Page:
As winter approaches, our thoughts may turn now to winter breaks and next year’s summer holidays. This blog post is written by writer Gill Bendall. Gill writes for Suffolk Cottage Holidays (a festival sponsor) and its parent business The Original Cottage Company, as well as writing and editing for a number of national and local magazines. She is the owner of the Coastal Guide. She regularly sails her yacht on the River Stour and knows the area well.
The River Stour Festival has highlighted the history and importance of the mighty watercourse that marks much of the border between Suffolk and Essex, and celebrated its role as a vital transport route, essential to the economy of East Anglia and the lifeblood for many towns and villages.
But it’s also thrown the spotlight on an area that’s much-loved as a holiday bolthole, a place where those who want to spend time immersed in rural idyll can unwind in the countryside, towns and villages immortalised by a number of internationally-acclaimed artists.
For evidence look no further than Constable Country, so-called because it was the setting for some of the ‘chocolate-box’ scenes painted by John Constable (1776-1837) who, as a schoolboy, would have crossed the river and walked through the meadows from East Bergholt to his grammar school at Dedham.
The subject matter Constable captured is still identifiable more than two centuries later, making holidays here a ‘must’ for those seeking peace and tranquility, and a world apart from some of Suffolk’s more bustling tourist locations. Walk in the footsteps of the great artist while enjoying a stay at The Old Chapel Annexe in Nayland (pictured below), an incredible piece of Suffolk history cleverly converted into self-catering accommodation.
Further upriver, Suffolk’s famous Wool Towns are inextricably linked to the River Stour and are additional holiday honeypots. Surrounded on three sides by water meadows and gently rolling hills, Sudbury is the largest, famous for its historic links to Thomas Gainsborough – he was born here, and the surrounding countryside inspired much of his work – and its beautiful blend civic buildings and private dwellings. Make the most of the setting with a riverside stroll or electric boat ride along the River Stour, and stay awhile in the comfort of a self-catering cottage courtesy of Suffolk Cottage Holidays.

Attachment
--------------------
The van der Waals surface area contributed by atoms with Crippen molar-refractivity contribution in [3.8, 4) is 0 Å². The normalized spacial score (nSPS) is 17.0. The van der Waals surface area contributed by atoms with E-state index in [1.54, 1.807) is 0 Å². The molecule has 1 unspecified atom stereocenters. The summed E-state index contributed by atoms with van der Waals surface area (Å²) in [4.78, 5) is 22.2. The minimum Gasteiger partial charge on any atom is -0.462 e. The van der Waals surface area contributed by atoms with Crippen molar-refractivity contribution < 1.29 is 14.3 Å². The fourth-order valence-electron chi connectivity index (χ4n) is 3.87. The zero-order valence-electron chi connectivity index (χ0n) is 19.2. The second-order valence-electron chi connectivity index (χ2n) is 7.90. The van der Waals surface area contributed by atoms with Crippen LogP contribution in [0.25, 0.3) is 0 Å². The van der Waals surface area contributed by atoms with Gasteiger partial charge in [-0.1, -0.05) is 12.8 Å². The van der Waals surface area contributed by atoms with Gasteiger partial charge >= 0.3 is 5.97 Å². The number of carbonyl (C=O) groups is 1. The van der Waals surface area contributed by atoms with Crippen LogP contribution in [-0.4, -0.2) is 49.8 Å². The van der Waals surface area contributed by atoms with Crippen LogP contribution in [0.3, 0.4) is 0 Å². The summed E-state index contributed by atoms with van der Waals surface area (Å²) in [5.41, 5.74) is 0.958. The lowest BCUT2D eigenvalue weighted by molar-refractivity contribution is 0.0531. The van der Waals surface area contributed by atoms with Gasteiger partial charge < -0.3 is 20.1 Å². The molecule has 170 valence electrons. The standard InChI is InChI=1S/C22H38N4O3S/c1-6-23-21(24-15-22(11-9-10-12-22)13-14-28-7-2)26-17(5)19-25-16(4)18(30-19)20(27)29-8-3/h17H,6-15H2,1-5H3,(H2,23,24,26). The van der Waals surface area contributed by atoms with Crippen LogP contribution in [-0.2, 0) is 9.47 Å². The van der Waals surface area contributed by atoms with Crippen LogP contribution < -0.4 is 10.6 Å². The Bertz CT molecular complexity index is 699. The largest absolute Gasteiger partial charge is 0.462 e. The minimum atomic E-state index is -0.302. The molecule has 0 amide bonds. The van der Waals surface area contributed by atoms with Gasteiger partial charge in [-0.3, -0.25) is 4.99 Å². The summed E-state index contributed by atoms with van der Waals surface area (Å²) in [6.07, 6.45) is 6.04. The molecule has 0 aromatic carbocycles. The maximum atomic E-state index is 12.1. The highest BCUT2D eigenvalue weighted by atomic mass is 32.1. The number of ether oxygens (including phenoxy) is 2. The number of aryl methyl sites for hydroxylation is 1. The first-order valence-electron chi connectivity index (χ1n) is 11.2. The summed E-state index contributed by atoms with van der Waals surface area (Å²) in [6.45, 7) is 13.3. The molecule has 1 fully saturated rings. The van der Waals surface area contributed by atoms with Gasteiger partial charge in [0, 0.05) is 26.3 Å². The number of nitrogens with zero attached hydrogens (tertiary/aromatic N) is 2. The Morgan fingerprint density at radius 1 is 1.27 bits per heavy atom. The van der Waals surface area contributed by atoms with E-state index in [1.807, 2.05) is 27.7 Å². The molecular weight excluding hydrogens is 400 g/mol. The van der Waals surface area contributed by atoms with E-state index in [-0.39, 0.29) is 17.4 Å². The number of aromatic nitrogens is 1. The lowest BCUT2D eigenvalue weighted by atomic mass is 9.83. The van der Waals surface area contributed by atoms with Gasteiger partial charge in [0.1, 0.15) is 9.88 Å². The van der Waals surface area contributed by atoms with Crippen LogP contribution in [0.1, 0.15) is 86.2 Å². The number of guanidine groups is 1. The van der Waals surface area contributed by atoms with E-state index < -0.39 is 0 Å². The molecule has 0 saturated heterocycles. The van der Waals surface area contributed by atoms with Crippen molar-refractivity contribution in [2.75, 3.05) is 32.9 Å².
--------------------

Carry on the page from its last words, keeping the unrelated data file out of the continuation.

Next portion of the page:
A veritable picture of prettiness, Lavenham is famous for its woven blue broadcloth – once exported as far as Russia – and is known as England’s best-preserved medieval village. Once the 14th wealthiest town in the country, Lavenham is home to more than 160 listed buildings, some of them almost cartoon-like in their wonkiness. Right in the heart of town, Pilgrims (pictured below) is an utterly charming holiday cottage offering a perfect view over the building famed for its role as Godric’s Hollow in the Harry Potter and The Deathly Hallows film.
For a getaway closer to the busy mouth of the River Stour, Suffolk Cottage Holidays’ sister-company Suffolk Secrets offers a beautiful barn conversion on the Shotley Peninsula. Lake Farm Barn (pictured below) at Holbrook is surrounded by well-groomed grounds and sleeps up to six people, while up to two well-behaved dogs are welcome too.
- Rural retreats specialist Suffolk Cottage Holidays is part of the Original Cottages family of local holiday cottage letting agencies, all offering in-depth knowledge and an on-the-ground service to homeowners and holidaymakers across England and Wales. To find out more, call 01394 389189 or log on to the website.